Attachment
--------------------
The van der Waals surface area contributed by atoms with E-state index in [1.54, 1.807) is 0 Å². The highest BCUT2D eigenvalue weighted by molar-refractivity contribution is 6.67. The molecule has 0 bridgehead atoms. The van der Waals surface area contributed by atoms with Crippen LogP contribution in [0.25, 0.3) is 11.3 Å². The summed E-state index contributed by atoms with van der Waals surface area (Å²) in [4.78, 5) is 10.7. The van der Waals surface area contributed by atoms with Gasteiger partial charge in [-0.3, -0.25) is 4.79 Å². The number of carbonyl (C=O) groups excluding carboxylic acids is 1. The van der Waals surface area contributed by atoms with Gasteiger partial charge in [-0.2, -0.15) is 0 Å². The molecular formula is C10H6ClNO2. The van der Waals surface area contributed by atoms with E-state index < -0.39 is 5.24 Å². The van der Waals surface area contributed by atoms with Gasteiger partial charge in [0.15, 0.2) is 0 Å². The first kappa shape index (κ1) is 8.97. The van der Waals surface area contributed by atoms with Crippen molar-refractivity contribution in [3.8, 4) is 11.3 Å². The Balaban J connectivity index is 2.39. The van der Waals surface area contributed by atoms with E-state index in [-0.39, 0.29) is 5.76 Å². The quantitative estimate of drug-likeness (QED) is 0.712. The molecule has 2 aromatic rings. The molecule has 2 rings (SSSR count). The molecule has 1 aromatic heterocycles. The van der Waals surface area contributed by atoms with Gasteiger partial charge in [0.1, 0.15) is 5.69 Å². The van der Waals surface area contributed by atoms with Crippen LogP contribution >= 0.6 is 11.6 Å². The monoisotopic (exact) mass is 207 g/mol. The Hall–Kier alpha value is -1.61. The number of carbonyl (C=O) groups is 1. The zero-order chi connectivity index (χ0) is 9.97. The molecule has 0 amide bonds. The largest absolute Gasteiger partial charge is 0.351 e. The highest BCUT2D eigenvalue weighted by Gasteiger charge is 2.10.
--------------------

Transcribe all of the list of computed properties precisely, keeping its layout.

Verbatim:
The van der Waals surface area contributed by atoms with E-state index in [1.54, 1.807) is 0 Å². The highest BCUT2D eigenvalue weighted by molar-refractivity contribution is 6.67. The molecule has 0 bridgehead atoms. The van der Waals surface area contributed by atoms with Crippen LogP contribution in [0.25, 0.3) is 11.3 Å². The summed E-state index contributed by atoms with van der Waals surface area (Å²) in [4.78, 5) is 10.7. The van der Waals surface area contributed by atoms with Gasteiger partial charge in [-0.3, -0.25) is 4.79 Å². The number of carbonyl (C=O) groups excluding carboxylic acids is 1. The van der Waals surface area contributed by atoms with Gasteiger partial charge in [-0.2, -0.15) is 0 Å². The molecular formula is C10H6ClNO2. The van der Waals surface area contributed by atoms with E-state index < -0.39 is 5.24 Å². The van der Waals surface area contributed by atoms with Gasteiger partial charge in [0.15, 0.2) is 0 Å². The first kappa shape index (κ1) is 8.97. The van der Waals surface area contributed by atoms with Crippen molar-refractivity contribution in [3.8, 4) is 11.3 Å². The Balaban J connectivity index is 2.39. The van der Waals surface area contributed by atoms with E-state index in [-0.39, 0.29) is 5.76 Å². The quantitative estimate of drug-likeness (QED) is 0.712. The molecule has 2 aromatic rings. The molecule has 2 rings (SSSR count). The molecule has 1 aromatic heterocycles. The van der Waals surface area contributed by atoms with Gasteiger partial charge in [0.1, 0.15) is 5.69 Å². The van der Waals surface area contributed by atoms with Crippen LogP contribution >= 0.6 is 11.6 Å². The monoisotopic (exact) mass is 207 g/mol. The Hall–Kier alpha value is -1.61. The number of carbonyl (C=O) groups is 1. The zero-order chi connectivity index (χ0) is 9.97. The molecule has 0 amide bonds. The largest absolute Gasteiger partial charge is 0.351 e. The highest BCUT2D eigenvalue weighted by Gasteiger charge is 2.10.